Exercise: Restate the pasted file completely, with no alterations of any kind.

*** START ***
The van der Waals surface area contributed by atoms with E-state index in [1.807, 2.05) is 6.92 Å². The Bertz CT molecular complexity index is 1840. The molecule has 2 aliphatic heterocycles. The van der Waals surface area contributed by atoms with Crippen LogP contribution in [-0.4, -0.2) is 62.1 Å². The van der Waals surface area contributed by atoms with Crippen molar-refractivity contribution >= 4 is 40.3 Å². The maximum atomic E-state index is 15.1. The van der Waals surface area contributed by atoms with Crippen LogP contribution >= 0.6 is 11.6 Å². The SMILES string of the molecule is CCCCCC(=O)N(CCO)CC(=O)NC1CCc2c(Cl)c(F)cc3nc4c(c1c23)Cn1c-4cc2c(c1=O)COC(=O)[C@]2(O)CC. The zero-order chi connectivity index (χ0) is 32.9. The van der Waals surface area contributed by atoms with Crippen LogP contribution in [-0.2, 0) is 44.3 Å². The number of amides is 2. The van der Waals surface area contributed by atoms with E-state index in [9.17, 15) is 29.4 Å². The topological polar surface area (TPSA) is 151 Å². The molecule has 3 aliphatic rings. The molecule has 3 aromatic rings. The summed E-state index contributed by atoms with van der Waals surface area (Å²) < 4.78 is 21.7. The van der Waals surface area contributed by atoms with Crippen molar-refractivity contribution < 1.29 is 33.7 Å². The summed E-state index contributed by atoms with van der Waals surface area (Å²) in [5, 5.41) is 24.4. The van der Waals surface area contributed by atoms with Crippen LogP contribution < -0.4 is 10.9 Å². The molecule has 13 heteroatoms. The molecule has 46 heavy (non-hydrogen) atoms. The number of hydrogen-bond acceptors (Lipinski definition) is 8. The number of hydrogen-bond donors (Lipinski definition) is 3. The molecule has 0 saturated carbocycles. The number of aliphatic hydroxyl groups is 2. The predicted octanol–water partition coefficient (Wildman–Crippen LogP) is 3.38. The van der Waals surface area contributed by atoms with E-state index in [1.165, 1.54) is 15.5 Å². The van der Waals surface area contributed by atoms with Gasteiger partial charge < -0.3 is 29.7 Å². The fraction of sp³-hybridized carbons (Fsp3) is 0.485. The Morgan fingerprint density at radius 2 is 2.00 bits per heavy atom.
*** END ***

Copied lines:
The van der Waals surface area contributed by atoms with E-state index in [1.807, 2.05) is 6.92 Å². The Bertz CT molecular complexity index is 1840. The molecule has 2 aliphatic heterocycles. The van der Waals surface area contributed by atoms with Crippen LogP contribution in [-0.4, -0.2) is 62.1 Å². The van der Waals surface area contributed by atoms with Crippen molar-refractivity contribution >= 4 is 40.3 Å². The maximum atomic E-state index is 15.1. The van der Waals surface area contributed by atoms with Crippen LogP contribution >= 0.6 is 11.6 Å². The SMILES string of the molecule is CCCCCC(=O)N(CCO)CC(=O)NC1CCc2c(Cl)c(F)cc3nc4c(c1c23)Cn1c-4cc2c(c1=O)COC(=O)[C@]2(O)CC. The zero-order chi connectivity index (χ0) is 32.9. The van der Waals surface area contributed by atoms with Crippen LogP contribution in [-0.2, 0) is 44.3 Å². The number of amides is 2. The van der Waals surface area contributed by atoms with E-state index in [9.17, 15) is 29.4 Å². The topological polar surface area (TPSA) is 151 Å². The molecule has 3 aliphatic rings. The molecule has 3 aromatic rings. The summed E-state index contributed by atoms with van der Waals surface area (Å²) < 4.78 is 21.7. The van der Waals surface area contributed by atoms with Crippen molar-refractivity contribution < 1.29 is 33.7 Å². The summed E-state index contributed by atoms with van der Waals surface area (Å²) in [5, 5.41) is 24.4. The van der Waals surface area contributed by atoms with Crippen LogP contribution < -0.4 is 10.9 Å². The molecule has 13 heteroatoms. The molecule has 46 heavy (non-hydrogen) atoms. The number of hydrogen-bond acceptors (Lipinski definition) is 8. The number of hydrogen-bond donors (Lipinski definition) is 3. The molecule has 0 saturated carbocycles. The number of aliphatic hydroxyl groups is 2. The predicted octanol–water partition coefficient (Wildman–Crippen LogP) is 3.38. The van der Waals surface area contributed by atoms with E-state index in [1.165, 1.54) is 15.5 Å². The van der Waals surface area contributed by atoms with Gasteiger partial charge < -0.3 is 29.7 Å². The fraction of sp³-hybridized carbons (Fsp3) is 0.485. The Morgan fingerprint density at radius 2 is 2.00 bits per heavy atom.